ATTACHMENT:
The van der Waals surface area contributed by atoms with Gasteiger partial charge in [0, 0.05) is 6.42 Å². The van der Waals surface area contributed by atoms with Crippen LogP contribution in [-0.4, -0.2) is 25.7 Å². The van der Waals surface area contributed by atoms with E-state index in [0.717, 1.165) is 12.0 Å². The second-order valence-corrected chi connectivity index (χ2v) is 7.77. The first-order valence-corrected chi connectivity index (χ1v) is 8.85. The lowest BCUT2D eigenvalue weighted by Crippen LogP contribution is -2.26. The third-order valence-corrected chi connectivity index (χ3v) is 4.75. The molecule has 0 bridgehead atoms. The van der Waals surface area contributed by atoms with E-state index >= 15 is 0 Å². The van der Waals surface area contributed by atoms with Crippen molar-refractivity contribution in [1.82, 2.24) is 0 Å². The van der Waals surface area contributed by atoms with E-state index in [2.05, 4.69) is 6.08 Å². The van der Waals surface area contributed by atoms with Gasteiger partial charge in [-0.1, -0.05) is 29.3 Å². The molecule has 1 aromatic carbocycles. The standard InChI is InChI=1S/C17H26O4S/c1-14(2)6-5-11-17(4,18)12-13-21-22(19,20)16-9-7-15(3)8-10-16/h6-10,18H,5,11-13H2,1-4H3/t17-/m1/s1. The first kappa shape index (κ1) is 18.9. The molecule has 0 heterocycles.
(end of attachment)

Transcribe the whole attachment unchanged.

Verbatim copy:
The van der Waals surface area contributed by atoms with Gasteiger partial charge in [0, 0.05) is 6.42 Å². The van der Waals surface area contributed by atoms with Crippen LogP contribution in [-0.4, -0.2) is 25.7 Å². The van der Waals surface area contributed by atoms with E-state index in [0.717, 1.165) is 12.0 Å². The second-order valence-corrected chi connectivity index (χ2v) is 7.77. The first-order valence-corrected chi connectivity index (χ1v) is 8.85. The lowest BCUT2D eigenvalue weighted by Crippen LogP contribution is -2.26. The third-order valence-corrected chi connectivity index (χ3v) is 4.75. The molecule has 0 bridgehead atoms. The van der Waals surface area contributed by atoms with E-state index >= 15 is 0 Å². The van der Waals surface area contributed by atoms with Crippen molar-refractivity contribution in [1.82, 2.24) is 0 Å². The van der Waals surface area contributed by atoms with E-state index in [2.05, 4.69) is 6.08 Å². The van der Waals surface area contributed by atoms with Gasteiger partial charge in [-0.1, -0.05) is 29.3 Å². The molecule has 1 aromatic carbocycles. The standard InChI is InChI=1S/C17H26O4S/c1-14(2)6-5-11-17(4,18)12-13-21-22(19,20)16-9-7-15(3)8-10-16/h6-10,18H,5,11-13H2,1-4H3/t17-/m1/s1. The first kappa shape index (κ1) is 18.9. The molecule has 0 heterocycles.